Organisations must be prepared to anticipate new and emerging work-related safety and health risks with the advancement in technology, shifting demographics and the rise of new challenges due to extreme weather patterns and a result of climate change.

Minister for Employment, Productivity and Industrial Relations and Youth and Sports, Parveen Kumar Bala, highlighted this whilst delivering his keynote address at the Fiji National University’s (FNU), National Training and Productivity Centre (NTPC) 2nd National Conference on Occupational Health and Safety today.

The conference is organised by NTPC in collaboration with the Ministry of Employment, Productivity and Industrial Relations and the International Labour Organization (ILO). More than 200 representatives from various business and stakeholder organisations are participants at the conference, which is held at the Novotel Convention Centre in Lami.

The conference focuses on the theme ‘Safety and Health at the Heart of the Future of Work’.

The Minister said that workplace injuries and illnesses could only be prevented if all stakeholders understood the hazards and work proactively, rather than reactively, to address and prevent it.

“Occupational Health and Safety (OHS) audits prove that workplaces where there are active health and safety committees and proactive OHS management systems, are healthier, safer and more productive,” said Minister Bala.

“A national OHS culture is one in which the right to a safe and healthy working environment is respected at all levels.”

“Today’s conference will provide delegates an interactive platform to explore, share and discuss concepts and issues related to concerns in OHS in Fiji. And the focus will be on the emerging OHS issues and risks that will result from the changing trends in the types of jobs, working conditions and work environment of the future.”

The Minister said Government is committed to ensuring that organisations complied to OHS policies to establish a safe and healthy working environment.

“No job, now or in the future, should take away your safety, health and wellbeing, or your life,” said the Minister.

FNU’s Acting Vice Chancellor Professor Mohini Singh emphasised that health and safety at work is a human right and a basic requirement for sustainable growth and productivity.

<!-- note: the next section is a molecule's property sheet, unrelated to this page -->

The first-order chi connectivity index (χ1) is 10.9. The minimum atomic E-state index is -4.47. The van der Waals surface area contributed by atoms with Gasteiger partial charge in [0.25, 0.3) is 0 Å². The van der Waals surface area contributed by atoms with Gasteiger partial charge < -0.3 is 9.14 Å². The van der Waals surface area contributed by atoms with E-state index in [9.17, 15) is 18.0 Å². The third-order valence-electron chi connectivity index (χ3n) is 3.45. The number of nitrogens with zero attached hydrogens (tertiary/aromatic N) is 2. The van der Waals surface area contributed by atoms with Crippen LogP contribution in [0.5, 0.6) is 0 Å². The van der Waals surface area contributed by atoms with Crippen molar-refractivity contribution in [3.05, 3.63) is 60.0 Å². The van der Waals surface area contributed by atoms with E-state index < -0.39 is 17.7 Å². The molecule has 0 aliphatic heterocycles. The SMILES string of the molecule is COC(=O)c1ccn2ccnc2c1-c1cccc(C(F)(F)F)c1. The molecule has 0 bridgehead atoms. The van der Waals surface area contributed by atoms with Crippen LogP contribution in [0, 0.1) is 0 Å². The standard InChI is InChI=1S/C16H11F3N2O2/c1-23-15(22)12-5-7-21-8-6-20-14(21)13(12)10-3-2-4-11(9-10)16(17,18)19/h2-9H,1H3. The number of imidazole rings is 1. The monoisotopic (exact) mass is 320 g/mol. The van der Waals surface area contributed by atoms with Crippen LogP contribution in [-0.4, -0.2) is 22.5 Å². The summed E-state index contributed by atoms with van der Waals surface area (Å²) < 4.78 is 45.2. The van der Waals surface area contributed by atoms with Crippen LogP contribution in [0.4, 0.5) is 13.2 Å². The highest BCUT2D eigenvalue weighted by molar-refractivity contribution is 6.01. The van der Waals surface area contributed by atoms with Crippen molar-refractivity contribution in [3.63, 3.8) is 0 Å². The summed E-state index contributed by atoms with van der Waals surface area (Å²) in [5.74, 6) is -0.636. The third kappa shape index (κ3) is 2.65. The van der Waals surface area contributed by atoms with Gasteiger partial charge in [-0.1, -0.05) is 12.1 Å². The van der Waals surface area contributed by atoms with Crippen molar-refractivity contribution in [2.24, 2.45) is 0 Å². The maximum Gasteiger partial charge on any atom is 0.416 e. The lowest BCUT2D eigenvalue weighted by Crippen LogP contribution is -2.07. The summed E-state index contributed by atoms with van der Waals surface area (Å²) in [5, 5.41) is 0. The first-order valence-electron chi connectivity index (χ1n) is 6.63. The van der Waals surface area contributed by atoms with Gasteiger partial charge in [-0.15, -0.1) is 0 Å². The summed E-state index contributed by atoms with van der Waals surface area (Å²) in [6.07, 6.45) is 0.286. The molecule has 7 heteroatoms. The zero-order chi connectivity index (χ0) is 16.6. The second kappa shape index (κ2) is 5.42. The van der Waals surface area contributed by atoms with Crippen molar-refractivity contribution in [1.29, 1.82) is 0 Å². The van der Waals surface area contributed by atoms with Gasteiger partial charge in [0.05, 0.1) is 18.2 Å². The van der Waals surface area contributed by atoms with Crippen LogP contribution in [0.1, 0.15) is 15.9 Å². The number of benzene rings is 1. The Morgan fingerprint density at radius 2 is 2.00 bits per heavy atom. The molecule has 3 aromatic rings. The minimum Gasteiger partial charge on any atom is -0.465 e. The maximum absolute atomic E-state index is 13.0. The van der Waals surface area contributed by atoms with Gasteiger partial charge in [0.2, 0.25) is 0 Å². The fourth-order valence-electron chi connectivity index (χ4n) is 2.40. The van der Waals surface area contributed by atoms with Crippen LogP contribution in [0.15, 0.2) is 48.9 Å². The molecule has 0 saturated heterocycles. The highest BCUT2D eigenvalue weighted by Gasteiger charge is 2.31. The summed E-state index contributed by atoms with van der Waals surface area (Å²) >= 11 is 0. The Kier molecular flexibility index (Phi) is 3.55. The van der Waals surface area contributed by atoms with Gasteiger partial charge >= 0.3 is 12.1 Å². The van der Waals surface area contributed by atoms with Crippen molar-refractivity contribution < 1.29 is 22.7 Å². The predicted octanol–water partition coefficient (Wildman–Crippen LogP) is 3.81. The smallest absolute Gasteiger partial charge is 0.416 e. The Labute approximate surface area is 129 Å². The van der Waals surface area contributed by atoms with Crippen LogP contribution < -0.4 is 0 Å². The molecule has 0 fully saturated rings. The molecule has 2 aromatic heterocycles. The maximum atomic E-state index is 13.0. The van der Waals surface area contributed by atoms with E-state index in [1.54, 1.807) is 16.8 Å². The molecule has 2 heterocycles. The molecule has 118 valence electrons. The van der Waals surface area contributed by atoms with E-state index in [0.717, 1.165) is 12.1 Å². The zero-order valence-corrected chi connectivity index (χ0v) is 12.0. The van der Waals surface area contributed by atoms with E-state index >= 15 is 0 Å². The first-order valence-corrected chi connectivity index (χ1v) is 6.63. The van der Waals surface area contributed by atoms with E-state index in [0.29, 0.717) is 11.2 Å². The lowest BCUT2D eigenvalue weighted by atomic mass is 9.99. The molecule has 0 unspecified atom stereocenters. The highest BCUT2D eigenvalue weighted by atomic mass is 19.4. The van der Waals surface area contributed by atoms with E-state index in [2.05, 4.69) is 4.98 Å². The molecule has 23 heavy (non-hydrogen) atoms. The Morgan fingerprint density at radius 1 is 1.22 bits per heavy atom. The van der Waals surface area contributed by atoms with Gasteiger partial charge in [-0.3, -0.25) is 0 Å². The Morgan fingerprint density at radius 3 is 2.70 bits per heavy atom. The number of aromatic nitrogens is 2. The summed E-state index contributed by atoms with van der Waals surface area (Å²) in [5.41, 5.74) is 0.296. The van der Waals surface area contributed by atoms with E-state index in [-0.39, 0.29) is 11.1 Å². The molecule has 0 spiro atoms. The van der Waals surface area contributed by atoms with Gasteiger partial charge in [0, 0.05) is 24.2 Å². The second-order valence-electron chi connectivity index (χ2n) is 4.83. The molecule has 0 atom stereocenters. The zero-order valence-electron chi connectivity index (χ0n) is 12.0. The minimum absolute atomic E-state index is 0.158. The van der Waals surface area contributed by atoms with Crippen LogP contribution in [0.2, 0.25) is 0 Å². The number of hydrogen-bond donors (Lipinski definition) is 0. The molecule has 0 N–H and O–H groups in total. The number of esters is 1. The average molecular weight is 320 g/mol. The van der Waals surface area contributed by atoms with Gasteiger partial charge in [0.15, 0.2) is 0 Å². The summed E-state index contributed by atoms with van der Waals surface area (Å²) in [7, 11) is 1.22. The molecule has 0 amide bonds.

“Academic institutions, especially universities, take a proactive approach to prevent OHS risks by implementing stringent OHS policies at their workplace and making their workers, students and graduates aware of OHS risks and hazards that can take place,” Professor Singh said.

“FNU offers OHS courses through the College of Engineering, Science and Technology (CEST) and NTPC and there is a growing demand for our in-house courses due to its practical and hands-on nature and flexible delivery options.”

“This conference is targeted to OHS practitioners in the Fijian workforce as they play an important role in the working environment.”

Professor Singh said the conference also coincided with ILO’s World Day for Safety and Health Work, which is marked globally on 28 April.

ILO Pacific Director Donglin Li said that work-related accidents and ill-health can be prevented with the implementation of policies, better education and trainings and active participation from all stakeholders.

“Globalisation and technological change are creating new paths to prosperity but are also disrupting existing work arrangements and affecting OHS in the work place,” Li said.

“We remain committed to working together to shape a future we all want, a world of social justice and decent work for all, with safety and health at the heart of it all.”

The conference concludes today with the inaugural National Safety Awards for Excellence in Occupational Health and Safety that recognises organisations that promote a culture of OHS in the workplace.

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